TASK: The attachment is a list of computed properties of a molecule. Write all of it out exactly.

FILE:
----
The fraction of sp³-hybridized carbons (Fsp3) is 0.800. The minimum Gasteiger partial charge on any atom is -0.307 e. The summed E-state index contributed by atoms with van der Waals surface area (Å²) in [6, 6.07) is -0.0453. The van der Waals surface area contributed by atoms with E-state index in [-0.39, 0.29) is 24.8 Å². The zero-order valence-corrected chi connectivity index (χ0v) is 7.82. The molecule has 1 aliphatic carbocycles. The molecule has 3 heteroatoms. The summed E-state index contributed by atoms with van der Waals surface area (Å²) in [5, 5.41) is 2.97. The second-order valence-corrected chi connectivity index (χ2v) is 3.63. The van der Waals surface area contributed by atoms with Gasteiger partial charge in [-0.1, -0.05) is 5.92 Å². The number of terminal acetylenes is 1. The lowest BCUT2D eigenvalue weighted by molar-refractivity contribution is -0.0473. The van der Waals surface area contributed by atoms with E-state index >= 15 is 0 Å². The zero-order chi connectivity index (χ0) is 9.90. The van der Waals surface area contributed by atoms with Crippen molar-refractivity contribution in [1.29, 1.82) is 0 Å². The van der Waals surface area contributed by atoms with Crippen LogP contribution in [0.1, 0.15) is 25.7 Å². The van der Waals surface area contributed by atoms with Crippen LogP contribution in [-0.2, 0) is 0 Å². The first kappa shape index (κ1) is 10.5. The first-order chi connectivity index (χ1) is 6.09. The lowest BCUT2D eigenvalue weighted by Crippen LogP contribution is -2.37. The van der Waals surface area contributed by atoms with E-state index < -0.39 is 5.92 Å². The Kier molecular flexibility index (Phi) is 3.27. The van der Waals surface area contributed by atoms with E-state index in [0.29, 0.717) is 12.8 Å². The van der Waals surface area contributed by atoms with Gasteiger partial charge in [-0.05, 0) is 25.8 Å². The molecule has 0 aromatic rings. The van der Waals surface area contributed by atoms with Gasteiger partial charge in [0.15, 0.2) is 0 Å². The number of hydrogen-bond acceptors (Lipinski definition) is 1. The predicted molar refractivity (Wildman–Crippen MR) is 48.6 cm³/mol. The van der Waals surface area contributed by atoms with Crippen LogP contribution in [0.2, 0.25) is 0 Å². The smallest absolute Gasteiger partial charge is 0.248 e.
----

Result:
The fraction of sp³-hybridized carbons (Fsp3) is 0.800. The minimum Gasteiger partial charge on any atom is -0.307 e. The summed E-state index contributed by atoms with van der Waals surface area (Å²) in [6, 6.07) is -0.0453. The van der Waals surface area contributed by atoms with E-state index in [-0.39, 0.29) is 24.8 Å². The zero-order valence-corrected chi connectivity index (χ0v) is 7.82. The molecule has 1 aliphatic carbocycles. The molecule has 3 heteroatoms. The summed E-state index contributed by atoms with van der Waals surface area (Å²) in [5, 5.41) is 2.97. The second-order valence-corrected chi connectivity index (χ2v) is 3.63. The van der Waals surface area contributed by atoms with Gasteiger partial charge in [-0.1, -0.05) is 5.92 Å². The number of terminal acetylenes is 1. The lowest BCUT2D eigenvalue weighted by molar-refractivity contribution is -0.0473. The van der Waals surface area contributed by atoms with E-state index >= 15 is 0 Å². The zero-order chi connectivity index (χ0) is 9.90. The van der Waals surface area contributed by atoms with Crippen molar-refractivity contribution in [1.29, 1.82) is 0 Å². The van der Waals surface area contributed by atoms with Crippen LogP contribution in [0.1, 0.15) is 25.7 Å². The van der Waals surface area contributed by atoms with Crippen LogP contribution in [-0.2, 0) is 0 Å². The first kappa shape index (κ1) is 10.5. The first-order chi connectivity index (χ1) is 6.09. The lowest BCUT2D eigenvalue weighted by Crippen LogP contribution is -2.37. The van der Waals surface area contributed by atoms with E-state index < -0.39 is 5.92 Å². The Kier molecular flexibility index (Phi) is 3.27. The van der Waals surface area contributed by atoms with E-state index in [0.29, 0.717) is 12.8 Å². The van der Waals surface area contributed by atoms with Gasteiger partial charge in [-0.05, 0) is 25.8 Å². The molecule has 0 aromatic rings. The van der Waals surface area contributed by atoms with Gasteiger partial charge in [0.15, 0.2) is 0 Å². The number of hydrogen-bond acceptors (Lipinski definition) is 1. The predicted molar refractivity (Wildman–Crippen MR) is 48.6 cm³/mol. The van der Waals surface area contributed by atoms with Crippen LogP contribution in [0.2, 0.25) is 0 Å². The smallest absolute Gasteiger partial charge is 0.248 e.